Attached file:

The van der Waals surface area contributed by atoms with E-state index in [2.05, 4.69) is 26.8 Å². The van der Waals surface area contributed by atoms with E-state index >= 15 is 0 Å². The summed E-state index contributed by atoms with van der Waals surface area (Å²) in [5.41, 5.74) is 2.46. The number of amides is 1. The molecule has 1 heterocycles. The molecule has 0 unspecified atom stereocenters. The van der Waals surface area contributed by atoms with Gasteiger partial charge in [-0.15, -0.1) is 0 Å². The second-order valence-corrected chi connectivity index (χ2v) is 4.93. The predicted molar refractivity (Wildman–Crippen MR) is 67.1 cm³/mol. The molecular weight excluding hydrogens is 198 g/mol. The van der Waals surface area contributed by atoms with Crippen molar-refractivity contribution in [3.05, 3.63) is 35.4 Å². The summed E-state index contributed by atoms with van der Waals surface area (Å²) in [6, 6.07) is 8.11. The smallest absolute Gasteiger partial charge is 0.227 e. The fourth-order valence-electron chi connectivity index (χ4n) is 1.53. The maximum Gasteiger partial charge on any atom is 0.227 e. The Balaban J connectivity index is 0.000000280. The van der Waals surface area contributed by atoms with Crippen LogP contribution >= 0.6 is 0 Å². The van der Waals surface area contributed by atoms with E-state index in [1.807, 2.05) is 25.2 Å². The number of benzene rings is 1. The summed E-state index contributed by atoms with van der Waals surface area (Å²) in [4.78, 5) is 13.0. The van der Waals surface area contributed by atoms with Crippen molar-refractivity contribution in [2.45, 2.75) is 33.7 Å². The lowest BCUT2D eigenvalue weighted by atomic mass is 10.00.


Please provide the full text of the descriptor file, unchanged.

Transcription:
The van der Waals surface area contributed by atoms with E-state index in [2.05, 4.69) is 26.8 Å². The van der Waals surface area contributed by atoms with E-state index >= 15 is 0 Å². The summed E-state index contributed by atoms with van der Waals surface area (Å²) in [5.41, 5.74) is 2.46. The number of amides is 1. The molecule has 1 heterocycles. The molecule has 0 unspecified atom stereocenters. The van der Waals surface area contributed by atoms with Gasteiger partial charge in [-0.15, -0.1) is 0 Å². The second-order valence-corrected chi connectivity index (χ2v) is 4.93. The predicted molar refractivity (Wildman–Crippen MR) is 67.1 cm³/mol. The molecular weight excluding hydrogens is 198 g/mol. The van der Waals surface area contributed by atoms with Crippen molar-refractivity contribution in [3.05, 3.63) is 35.4 Å². The summed E-state index contributed by atoms with van der Waals surface area (Å²) in [6, 6.07) is 8.11. The smallest absolute Gasteiger partial charge is 0.227 e. The fourth-order valence-electron chi connectivity index (χ4n) is 1.53. The maximum Gasteiger partial charge on any atom is 0.227 e. The Balaban J connectivity index is 0.000000280. The van der Waals surface area contributed by atoms with Crippen LogP contribution >= 0.6 is 0 Å². The van der Waals surface area contributed by atoms with E-state index in [1.807, 2.05) is 25.2 Å². The number of benzene rings is 1. The summed E-state index contributed by atoms with van der Waals surface area (Å²) in [4.78, 5) is 13.0. The van der Waals surface area contributed by atoms with Crippen molar-refractivity contribution in [2.45, 2.75) is 33.7 Å². The lowest BCUT2D eigenvalue weighted by atomic mass is 10.00.